The year is 1998. Filmmaker Spike Lee is ten movies into his career but things have hit a snag. The writer/director’s last three movies have all been adapted from other people’s material and have done so-so with both audiences and critics. The harsher among them say that Lee–successful, admired, and a long way from earlier films (like Do The Right Thing) which have his stamp on every frame–is now phoning it in. For his next project, Lee thinks, he’s got to bring the “Spike Lee” back to “A Spike Lee Joint.” He’s got to write and direct. This story has to be both untold and recognizably his.
He calls the movie He Got Game. The premise: a father-and-son story about basketball. Untold? Not really. But then Lee jukes: basketball is not just any sport, he’s argues, but more than football or baseball, America’s Game. To prove it, Lee opens with slow motion footage of hoops being shot in urban playgrounds and suburban driveways, by high school girls’ teams, across amber waves of grain. The music underneath, in case we didn’t get the message, is “John Henry” by Aaron Copland, a less-recognized piece by the most recognizably “American” composer of them all. Copland, eight years dead at the time, even gets an onscreen credit.
Music by Aaron Copland
The idea that Aaron Copland–white, Jewish, gay, with a musical style that can feel like the aural equivalent of a Norman Rockwell painting–and Spike Lee (who also had Public Enemy contribute new songs to the film) could make beautiful movie music together intrigued and baffled interviewers. Never mind Copland’s “Fanfare for the Common Man” is as much a sport’s cliche as Queen’s “We Will Rock You.” But when asked about it, Lee didn’t get very deep: Copland = America; Basketball = America; and Copland’s music was shorthand for this argument.
Spike Lee, perhaps the nation’s most famous basketball fan after Jack Nicholson, is not a director of small gestures. Grabbing handfuls of Aaron Copland to exalt his favorite sport may just seem like ham-fisted overreaching. But he’s up to more than that even though he didn’t say so, right from He Got Game‘s magisterial opening and its use of “John Henry.”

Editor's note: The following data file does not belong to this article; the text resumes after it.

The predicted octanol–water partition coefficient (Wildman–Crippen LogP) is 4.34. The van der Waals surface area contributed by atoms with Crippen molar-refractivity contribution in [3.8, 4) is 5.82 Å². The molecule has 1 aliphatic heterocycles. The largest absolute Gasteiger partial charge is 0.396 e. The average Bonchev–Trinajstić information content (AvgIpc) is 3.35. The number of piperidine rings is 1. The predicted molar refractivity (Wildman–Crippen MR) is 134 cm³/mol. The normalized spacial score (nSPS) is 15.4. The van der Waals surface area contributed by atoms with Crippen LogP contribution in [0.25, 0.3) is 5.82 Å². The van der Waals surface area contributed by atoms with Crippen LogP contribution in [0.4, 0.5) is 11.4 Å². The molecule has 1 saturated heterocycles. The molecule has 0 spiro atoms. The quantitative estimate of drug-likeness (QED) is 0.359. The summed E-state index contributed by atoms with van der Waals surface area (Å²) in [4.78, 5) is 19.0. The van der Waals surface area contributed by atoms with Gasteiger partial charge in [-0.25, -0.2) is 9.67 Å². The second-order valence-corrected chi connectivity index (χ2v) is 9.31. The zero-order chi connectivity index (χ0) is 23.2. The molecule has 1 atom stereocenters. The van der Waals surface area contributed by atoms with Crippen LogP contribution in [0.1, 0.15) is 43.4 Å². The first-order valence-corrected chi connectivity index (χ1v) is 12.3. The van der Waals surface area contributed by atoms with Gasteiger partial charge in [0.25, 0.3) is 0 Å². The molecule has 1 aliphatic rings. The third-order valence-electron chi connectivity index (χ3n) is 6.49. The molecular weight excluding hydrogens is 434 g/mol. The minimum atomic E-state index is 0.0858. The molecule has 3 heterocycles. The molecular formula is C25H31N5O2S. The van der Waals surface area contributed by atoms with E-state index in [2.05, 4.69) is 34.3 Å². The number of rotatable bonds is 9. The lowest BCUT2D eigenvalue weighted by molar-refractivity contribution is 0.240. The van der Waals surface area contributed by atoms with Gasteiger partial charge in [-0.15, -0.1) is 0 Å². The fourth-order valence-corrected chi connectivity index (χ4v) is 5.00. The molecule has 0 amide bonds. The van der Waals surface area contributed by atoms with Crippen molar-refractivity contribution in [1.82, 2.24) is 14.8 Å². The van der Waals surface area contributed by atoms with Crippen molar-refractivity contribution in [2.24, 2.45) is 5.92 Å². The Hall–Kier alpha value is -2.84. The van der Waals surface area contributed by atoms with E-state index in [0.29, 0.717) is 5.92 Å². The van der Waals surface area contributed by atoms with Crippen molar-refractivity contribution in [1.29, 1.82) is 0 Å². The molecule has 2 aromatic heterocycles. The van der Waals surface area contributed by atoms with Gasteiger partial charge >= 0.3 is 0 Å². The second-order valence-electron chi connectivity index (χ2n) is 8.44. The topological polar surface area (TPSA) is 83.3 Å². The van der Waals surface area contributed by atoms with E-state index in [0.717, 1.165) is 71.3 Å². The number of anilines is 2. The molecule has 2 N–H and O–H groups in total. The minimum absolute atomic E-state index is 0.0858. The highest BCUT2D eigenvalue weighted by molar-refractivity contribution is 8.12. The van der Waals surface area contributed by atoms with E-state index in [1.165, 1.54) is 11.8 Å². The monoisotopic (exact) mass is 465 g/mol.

Copland based “John Henry,” a 1939 score he wrote for radio, on an American folk ballad. “John Henry” is the story of an African-American “steel driver” so strong he is challenged to defeat a steam-powered machine in a race to dig a railroad tunnel using only his own power. Henry wins, then dies immediately afterward with his hammer in his hands. Though debated whether a John Henry actually existed, the legend of a working man defeating a machine has been used since as an icon of both the American labor and Civil Rights movements.
“John Henry” opening the film against soaring footage of young Americans playing basketball is vintage Spike Lee and his love of myth. But cutting against it is the film’s anger over the exploitative value we place on the labor of African-Americans. The son of “He Got Game” is the nation’s greatest high school basketball player being wooed, lied to, and fought over by recruiters. They don’t care about him, his family, or his life after basketball. They don’t even care if he dies on the court like John Henry, as long as they squeeze enough wins out of him first.
Lee using “John Henry” to open the proceedings instead of, say, a far-better-known “Appalachian Spring” is a quiet note from a filmmaker not prone to keeping quiet: the America Aaron Copland mythologizes and the sport Lee has loved his whole life and mythologizes here, too, distracts us from a unassailably American truth–we build many of our beloved institutions on the cruelty of greed and the backs of the less powerful. College basketball is no more exempt from this than the railroad barons of long ago. The orange and round symbol of America’s Game says Spike Lee, his movie, and his collaborator Aaron Copland–when we stop cheering–can look an awful lot like John Henry’s hammer.